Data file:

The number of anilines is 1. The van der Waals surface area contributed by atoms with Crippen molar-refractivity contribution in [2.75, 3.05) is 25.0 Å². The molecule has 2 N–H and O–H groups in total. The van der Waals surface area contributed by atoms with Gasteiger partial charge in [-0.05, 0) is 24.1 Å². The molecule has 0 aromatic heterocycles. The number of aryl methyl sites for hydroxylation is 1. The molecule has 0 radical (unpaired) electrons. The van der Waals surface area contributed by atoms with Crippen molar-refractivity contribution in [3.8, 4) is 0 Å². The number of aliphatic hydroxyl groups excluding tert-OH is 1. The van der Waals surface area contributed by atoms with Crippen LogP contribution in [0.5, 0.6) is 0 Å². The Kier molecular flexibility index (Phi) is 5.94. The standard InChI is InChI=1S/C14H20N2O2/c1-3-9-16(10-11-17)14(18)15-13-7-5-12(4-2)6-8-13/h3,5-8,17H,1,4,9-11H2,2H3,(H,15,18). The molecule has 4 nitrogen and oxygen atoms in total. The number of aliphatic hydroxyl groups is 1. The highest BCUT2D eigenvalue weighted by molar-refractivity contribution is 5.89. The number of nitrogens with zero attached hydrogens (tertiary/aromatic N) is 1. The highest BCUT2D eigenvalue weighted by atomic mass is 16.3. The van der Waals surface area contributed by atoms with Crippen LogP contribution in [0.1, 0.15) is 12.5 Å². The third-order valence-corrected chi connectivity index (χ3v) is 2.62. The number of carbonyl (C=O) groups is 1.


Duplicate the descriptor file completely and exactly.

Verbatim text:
The number of anilines is 1. The van der Waals surface area contributed by atoms with Crippen molar-refractivity contribution in [2.75, 3.05) is 25.0 Å². The molecule has 2 N–H and O–H groups in total. The van der Waals surface area contributed by atoms with Gasteiger partial charge in [-0.05, 0) is 24.1 Å². The molecule has 0 aromatic heterocycles. The number of aryl methyl sites for hydroxylation is 1. The molecule has 0 radical (unpaired) electrons. The van der Waals surface area contributed by atoms with Crippen molar-refractivity contribution in [3.8, 4) is 0 Å². The number of aliphatic hydroxyl groups excluding tert-OH is 1. The van der Waals surface area contributed by atoms with Crippen LogP contribution in [0.5, 0.6) is 0 Å². The Kier molecular flexibility index (Phi) is 5.94. The standard InChI is InChI=1S/C14H20N2O2/c1-3-9-16(10-11-17)14(18)15-13-7-5-12(4-2)6-8-13/h3,5-8,17H,1,4,9-11H2,2H3,(H,15,18). The molecule has 4 nitrogen and oxygen atoms in total. The number of aliphatic hydroxyl groups is 1. The highest BCUT2D eigenvalue weighted by molar-refractivity contribution is 5.89. The number of nitrogens with zero attached hydrogens (tertiary/aromatic N) is 1. The highest BCUT2D eigenvalue weighted by atomic mass is 16.3. The van der Waals surface area contributed by atoms with Crippen LogP contribution in [0.1, 0.15) is 12.5 Å². The third-order valence-corrected chi connectivity index (χ3v) is 2.62. The number of carbonyl (C=O) groups is 1.